For curling, place a section of hair between the plates closest to the scalp, clamp the plates, and turn styler through 180 degrees while holding the end of the strand. Pull styler through the hair slowly, always maintaining the 180 degree turn--it helps to slightly tip the nose of the styler downward, careful not to let the hair fall out. It also helps to pull the strand forward when trying to curl hair at the back of the head.
As mentioned earlier, the GHD classic Styler uses ceramic plates which heat up faster than other materials but it doesn’t emit negative ions like tourmaline flat irons, which doesn’t only straighten hairs smoothly but also makes dry and damaged hairs healthy by counteracting with positive ions. So, in terms of professional use and/or greatest results, GHD classic styler can’t be recommended. That is my personal opinion as an author. As an alternative, I can recommend you to read CHI Air hair iron review, it is tourmaline ceramic, and thus little more in price in comparison to classic styler.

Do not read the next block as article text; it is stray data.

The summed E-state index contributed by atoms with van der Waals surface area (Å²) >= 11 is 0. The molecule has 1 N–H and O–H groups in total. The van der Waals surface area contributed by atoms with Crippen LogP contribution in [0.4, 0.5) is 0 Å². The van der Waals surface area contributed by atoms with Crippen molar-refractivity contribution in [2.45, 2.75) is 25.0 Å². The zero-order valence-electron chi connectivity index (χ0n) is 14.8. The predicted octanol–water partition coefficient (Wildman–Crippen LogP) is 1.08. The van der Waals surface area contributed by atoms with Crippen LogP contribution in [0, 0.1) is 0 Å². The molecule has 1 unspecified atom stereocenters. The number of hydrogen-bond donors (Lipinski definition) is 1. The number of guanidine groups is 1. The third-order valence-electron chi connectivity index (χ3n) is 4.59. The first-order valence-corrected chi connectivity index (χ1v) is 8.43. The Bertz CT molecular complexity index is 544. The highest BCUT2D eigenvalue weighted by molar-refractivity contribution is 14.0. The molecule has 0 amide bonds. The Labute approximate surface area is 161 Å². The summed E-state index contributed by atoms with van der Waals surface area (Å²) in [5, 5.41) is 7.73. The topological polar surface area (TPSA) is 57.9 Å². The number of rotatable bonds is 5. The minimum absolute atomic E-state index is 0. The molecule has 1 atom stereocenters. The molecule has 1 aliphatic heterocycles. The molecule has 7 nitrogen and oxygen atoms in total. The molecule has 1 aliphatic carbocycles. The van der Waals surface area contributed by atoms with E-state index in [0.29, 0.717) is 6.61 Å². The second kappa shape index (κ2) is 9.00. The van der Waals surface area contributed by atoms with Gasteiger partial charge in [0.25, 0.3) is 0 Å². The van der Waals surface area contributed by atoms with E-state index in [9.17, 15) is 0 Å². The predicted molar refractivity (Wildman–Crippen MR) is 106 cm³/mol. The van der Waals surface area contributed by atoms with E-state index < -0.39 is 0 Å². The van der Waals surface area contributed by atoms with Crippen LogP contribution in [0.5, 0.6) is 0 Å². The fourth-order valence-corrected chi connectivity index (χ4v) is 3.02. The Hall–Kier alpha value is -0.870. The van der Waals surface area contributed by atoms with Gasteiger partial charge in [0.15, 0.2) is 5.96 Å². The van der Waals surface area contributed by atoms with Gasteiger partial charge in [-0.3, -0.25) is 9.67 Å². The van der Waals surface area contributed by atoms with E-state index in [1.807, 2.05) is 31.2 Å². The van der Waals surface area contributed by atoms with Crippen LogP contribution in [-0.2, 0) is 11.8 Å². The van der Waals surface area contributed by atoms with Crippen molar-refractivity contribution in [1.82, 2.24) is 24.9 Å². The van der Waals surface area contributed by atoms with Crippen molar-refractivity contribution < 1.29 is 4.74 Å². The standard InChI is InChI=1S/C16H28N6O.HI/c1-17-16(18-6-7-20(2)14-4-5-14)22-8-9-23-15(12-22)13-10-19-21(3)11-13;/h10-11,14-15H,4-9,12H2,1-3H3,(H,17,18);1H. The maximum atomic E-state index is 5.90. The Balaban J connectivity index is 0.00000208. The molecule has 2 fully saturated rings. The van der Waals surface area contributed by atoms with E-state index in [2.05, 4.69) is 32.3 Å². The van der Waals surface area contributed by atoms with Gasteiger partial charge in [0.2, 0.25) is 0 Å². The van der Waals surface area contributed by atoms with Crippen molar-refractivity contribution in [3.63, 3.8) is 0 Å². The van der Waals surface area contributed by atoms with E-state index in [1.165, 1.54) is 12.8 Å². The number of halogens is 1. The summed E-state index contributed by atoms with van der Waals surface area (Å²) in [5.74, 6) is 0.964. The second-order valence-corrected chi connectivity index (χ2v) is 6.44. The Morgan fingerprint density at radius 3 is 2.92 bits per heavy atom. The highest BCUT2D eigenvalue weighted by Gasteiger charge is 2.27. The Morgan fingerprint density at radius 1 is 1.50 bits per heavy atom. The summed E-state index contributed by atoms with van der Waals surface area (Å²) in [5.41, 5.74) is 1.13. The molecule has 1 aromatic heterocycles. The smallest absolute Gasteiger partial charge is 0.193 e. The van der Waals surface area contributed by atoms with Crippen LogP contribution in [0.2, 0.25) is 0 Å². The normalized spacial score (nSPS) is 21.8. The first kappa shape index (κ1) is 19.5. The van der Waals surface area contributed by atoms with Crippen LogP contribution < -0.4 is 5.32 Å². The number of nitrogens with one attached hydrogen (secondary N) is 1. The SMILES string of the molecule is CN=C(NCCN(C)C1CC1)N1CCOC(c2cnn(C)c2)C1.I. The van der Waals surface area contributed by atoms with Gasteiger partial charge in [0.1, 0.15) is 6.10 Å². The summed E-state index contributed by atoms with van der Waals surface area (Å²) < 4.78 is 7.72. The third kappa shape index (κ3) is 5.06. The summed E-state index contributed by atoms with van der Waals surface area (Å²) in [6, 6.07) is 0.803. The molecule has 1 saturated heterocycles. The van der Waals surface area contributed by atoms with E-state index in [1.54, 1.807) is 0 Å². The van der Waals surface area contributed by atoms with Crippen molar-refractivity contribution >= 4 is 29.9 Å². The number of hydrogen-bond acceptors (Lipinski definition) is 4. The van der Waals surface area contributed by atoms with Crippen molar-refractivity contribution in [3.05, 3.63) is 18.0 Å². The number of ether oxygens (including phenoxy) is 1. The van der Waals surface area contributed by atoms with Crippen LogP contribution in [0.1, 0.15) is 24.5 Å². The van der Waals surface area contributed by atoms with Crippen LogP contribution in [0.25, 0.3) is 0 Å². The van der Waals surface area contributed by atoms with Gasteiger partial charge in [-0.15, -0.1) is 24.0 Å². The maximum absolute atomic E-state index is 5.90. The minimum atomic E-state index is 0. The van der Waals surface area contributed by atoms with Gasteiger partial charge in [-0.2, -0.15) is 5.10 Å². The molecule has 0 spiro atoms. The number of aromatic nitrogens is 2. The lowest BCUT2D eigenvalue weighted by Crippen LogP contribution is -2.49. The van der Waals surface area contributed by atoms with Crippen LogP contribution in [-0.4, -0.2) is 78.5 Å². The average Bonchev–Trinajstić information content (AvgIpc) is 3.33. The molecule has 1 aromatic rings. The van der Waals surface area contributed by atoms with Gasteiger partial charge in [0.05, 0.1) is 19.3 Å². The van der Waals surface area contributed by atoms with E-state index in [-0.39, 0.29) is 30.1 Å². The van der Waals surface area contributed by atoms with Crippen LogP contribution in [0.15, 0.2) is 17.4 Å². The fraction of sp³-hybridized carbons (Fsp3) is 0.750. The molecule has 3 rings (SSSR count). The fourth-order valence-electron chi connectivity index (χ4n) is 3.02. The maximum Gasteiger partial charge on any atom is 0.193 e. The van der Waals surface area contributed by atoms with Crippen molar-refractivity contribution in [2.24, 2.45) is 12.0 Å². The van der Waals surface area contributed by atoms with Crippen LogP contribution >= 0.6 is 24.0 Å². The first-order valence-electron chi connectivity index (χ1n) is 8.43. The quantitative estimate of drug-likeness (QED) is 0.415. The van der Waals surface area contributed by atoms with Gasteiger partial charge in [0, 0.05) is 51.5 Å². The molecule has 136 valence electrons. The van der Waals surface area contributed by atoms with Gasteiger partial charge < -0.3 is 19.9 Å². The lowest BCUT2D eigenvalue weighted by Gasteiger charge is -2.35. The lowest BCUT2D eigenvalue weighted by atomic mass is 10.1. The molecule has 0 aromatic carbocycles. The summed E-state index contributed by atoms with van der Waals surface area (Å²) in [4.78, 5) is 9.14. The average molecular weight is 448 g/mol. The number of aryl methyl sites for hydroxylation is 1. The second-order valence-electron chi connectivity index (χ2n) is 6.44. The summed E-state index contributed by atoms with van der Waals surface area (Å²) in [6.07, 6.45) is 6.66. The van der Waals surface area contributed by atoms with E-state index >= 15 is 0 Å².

Inferior hair straighteners take a very long time to heat, and you really need to make sure that they’re on their highest setting to have any effect. But that means getting lots of split ends, and you hair often looks frizzy, dry, and generally unhealthy. And once you go outside, if ever you live in an area that’s a bit humid the straight hair quickly goes to its default pouf settings.
This overpriced iron is good if you have naturally fine, soft or wavy hair. If you have coarse, thick hair it will not do the job, or it will take you several passes. This is not unique to the GHD, this applies to ALL CERAMIC straighteners. The Auto shut off and dual voltage is awesome, but it is not worth it if the iron does not provide sleek, durable straight hair. If you have kinky, unruly, poofy hair go with TItanium, hand down!!